By late November, WS biologists confirmed that treated animals were healthy. These previously captured and tagged deer now served as “live sentinels.” They created a sentinel deer list and checked each animal at least every other day to ensure they remained maggot-free, a sign that the antiparasitic treatments were working and flies were not reinfesting the animal.

The team also took another unconventional approach to preserving the endangered deer. With its perilously small gene pool, each death represented not just the loss of an individual, but a major deletion from an already limited amount of genetic diversity. To help preserve the pool, biologists collected semen from dead male deer for breeding efforts should it become necessary for survival of the species. They also collected tissue samples to test for chronic wasting disease and blood to test for other pathogens that could, if missed, one day threaten the deer.

Unconditional surrender

On January 6, 2017, USFWS humanely removed the last screwworm-infested deer on Big Munson Island.

Wildlife Services wildlife disease biologist Wes Gaston prepares the anti-parasitic Doramectin for bait before feeding to the deer. ©USDA Wildlife Services

But that same month, an affected animal outside the quarantine area turned up near Homestead, a town near the tip of Florida and over 70 miles from the original outbreak zone. USDA officials verified screwworm as the cause of infestation in the stray dog, which was quickly isolated and treated locally. The implications, however, were dire, and highlighted the risk of the flies spreading beyond the Keys.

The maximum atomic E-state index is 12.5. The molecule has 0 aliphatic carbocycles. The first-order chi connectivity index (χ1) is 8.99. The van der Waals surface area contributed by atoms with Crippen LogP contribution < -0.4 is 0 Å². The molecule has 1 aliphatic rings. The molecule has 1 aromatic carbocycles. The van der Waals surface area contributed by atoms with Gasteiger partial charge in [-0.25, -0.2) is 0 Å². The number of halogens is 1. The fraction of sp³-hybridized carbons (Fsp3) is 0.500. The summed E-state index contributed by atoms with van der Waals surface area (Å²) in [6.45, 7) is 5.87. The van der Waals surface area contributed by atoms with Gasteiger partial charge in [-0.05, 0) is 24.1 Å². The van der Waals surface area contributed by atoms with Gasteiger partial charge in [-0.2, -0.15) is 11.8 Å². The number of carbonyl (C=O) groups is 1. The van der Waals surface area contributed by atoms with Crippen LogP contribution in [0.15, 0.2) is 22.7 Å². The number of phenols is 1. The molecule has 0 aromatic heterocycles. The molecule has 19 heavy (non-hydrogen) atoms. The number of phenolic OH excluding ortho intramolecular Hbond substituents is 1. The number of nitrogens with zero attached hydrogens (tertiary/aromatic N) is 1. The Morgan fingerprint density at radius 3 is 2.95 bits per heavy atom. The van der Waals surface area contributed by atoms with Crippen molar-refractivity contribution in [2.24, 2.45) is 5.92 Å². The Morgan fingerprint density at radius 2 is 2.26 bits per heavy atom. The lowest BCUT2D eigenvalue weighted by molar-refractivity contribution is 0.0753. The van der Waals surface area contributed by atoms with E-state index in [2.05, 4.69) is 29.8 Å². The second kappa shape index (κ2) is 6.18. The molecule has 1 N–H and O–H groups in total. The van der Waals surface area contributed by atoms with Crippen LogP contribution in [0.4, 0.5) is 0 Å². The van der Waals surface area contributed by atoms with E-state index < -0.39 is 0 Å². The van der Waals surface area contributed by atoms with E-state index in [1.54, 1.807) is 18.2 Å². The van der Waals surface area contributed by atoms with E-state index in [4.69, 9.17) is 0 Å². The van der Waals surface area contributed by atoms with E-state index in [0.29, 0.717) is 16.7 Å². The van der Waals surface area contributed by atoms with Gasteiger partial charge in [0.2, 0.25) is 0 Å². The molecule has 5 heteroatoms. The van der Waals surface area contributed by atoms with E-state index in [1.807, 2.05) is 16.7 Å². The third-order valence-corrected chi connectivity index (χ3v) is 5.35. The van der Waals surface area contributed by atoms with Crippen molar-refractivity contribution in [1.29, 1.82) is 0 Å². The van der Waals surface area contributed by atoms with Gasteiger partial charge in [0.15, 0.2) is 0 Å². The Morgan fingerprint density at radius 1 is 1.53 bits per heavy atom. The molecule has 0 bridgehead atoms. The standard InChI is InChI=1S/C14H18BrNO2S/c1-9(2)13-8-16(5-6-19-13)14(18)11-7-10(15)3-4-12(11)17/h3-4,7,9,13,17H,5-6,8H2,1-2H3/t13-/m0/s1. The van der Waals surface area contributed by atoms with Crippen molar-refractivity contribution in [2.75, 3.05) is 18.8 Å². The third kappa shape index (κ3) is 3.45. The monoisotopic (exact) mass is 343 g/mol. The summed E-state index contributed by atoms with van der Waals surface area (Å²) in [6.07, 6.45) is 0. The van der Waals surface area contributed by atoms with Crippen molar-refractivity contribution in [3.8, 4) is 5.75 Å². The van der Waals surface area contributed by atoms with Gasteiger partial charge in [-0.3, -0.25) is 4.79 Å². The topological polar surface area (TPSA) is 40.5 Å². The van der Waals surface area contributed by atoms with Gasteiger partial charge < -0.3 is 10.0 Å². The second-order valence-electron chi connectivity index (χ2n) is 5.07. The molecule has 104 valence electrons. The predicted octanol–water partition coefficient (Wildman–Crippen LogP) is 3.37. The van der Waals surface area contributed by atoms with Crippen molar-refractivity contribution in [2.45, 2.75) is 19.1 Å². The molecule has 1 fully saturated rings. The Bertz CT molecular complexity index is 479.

The origin of the dog’s infestation could not be determined, a major concern for officials. To protect against further spread of the flies, the interagency team launched a monitoring effort and expanded the release of sterilized male flies to the Florida mainland. The quick identification and response to this anomaly so far outside the target management zone demonstrated how public education efforts across and outside Florida worked to limit the invasive pest’s spread and impact on other communities.

On March 23, only five months after the outbreak was confirmed, the agency declared that screwworms had been eradicated in Florida.

The toll had been heavy on the endangered Key deer: 135 deer were killed by the screwworms or euthanized due to an advanced infestation. The outbreak had killed well over 10 percent of the estimated 1,000 Key deer. In 2016, USFWS began a collaring and telemetry project to help assess the impacts on the deer population. It also plans to continue passive monitoring via trail cameras indefinitely (Parker et al 2017).

Keeping a watchful eye

needing treatment. ©USDA Wildlife Services

The swift interagency effort to eradicate the New World screwworm may have saved the Key deer from extinction in the wild. With a narrow range and small gene pool, the population likely would not have survived the loss of many more individuals during the outbreak. 

Six months later, the species faced another threat — a direct hit by Hurricane Irma in September 2017. With its population already smaller, the beloved deer might not have walked out of the storm’s devastation if not for coordinated interagency action to wipe out the odious invaders.

This real-life story of a potentially devastating invasion of a tiny endangered deer ended well, thanks to the readiness and specialized training of an interagency team that came together to safeguard our country’s wildlife resources.

Learn more 

For more information on screwworm eradication and response, see the USDA Story Map and Investigation into Introduction of New World Screwworm into Florida Keys and these two reports, Florida Key Deer Screwworm: Final Report Phase 1 (Fall 2016) and Phase II (Spring/ Summer 2017). 

John R. Zale, BS, is a foreign service officer for USDA International Services.

Kyle Van Why, MS, CWB, is a wildlife disease biologist for USDA Wildlife Services.

Header Image: A Key deer with an apparent mild infestation of New World screwworms at the base of its right antler is coaxed in for treatment. ©USDA Wildlife Services